When it comes to cold weather shoes, I don’t pack many pairs since I’m not wearing enough outfits for it to matter. Tall boots are nice to have, but take up a lot of room. I recommend bringing them only if you wear them every day of your trip.
Otherwise, ankle-length boots and water resistant athletic shoes should be sufficient. Pair with your shoes thick socks or tights that will keep your feet warm. I’m a fan of Smartwool socks, but compression socks can also do the job.
- Hand Warmers: After spending three winters working in New York City, not to mention traveling to Ireland and France in January, I have come to love hand warmers, which you can pick up at any outdoors store and also on Amazon. The small packets are rubbed to become warmer. I like to stick one in each pocket and sometimes even put them in my shoes as they last for a few hours.
- Travel Mug: Another item I pack is a travel mug so that I can fill it with my favorite hot beverage (tea, in my case) and walk around with it. Any travel water bottle that holds hot beverages is a bonus in cold weather.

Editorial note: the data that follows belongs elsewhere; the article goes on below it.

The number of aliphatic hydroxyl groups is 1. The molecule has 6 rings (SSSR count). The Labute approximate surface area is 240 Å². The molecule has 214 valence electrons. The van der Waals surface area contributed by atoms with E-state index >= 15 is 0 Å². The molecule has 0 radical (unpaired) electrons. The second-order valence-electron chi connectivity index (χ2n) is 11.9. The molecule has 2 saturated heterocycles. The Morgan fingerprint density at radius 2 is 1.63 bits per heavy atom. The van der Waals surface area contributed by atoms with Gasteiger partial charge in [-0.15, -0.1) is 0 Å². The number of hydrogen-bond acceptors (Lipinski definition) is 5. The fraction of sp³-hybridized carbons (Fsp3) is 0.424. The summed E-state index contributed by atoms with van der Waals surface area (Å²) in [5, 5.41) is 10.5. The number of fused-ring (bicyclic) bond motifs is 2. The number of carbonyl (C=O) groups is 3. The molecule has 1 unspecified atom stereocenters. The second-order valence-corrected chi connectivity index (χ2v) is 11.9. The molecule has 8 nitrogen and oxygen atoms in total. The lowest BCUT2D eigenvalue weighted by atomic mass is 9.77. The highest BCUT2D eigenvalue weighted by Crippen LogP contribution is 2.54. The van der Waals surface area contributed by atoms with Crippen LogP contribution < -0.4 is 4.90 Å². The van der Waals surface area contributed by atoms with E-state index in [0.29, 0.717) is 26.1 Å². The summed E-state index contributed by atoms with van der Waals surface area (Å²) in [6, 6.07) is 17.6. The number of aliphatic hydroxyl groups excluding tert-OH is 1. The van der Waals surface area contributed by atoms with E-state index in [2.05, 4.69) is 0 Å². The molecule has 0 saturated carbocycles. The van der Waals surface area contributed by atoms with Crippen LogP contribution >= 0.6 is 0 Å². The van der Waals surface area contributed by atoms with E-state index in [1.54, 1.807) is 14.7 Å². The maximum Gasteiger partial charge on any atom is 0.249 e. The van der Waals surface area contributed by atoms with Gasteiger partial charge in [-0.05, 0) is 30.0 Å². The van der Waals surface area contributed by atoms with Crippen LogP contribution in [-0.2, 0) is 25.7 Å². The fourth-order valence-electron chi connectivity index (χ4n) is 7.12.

- Lotion: Last but not least is lotion to keep my skin from getting chafed by the wind. Lip balm goes hand in hand with this.
What do you pack for cold weather travel?
My absolute cold-weather must-packs are a Buff (I don’t really like scarves but adore my trusty little Buffs), Smartwool socks, merino base layers, and my Northface Thermoball jacket.
All those items pack down pretty small, keep me toasty – and, added bonus, the merino stuff doesn’t get stinky at all, so no worries if you get a bit sweaty in overheated public transport 😉
That’s always the case, isn’t it Svenja! Have to dress to stay toasty outside but die once you get into public transport 😉
Great tips – especially the lotion, for dry air! I wonder if anyone has tried those travel humidifiers? Some Colorado hotels have a humidifier in the room, which is a god-send in winter when it’s so dry your nose will bleed!
My travel partner and I both wore similar colombia jackets in London and Paris. I was cold, but she was fine. I was also wearing layers of wool.
It was December 2014. All of our travel destinations were warmer than our home city. I wished I had brought my real winter parka from home.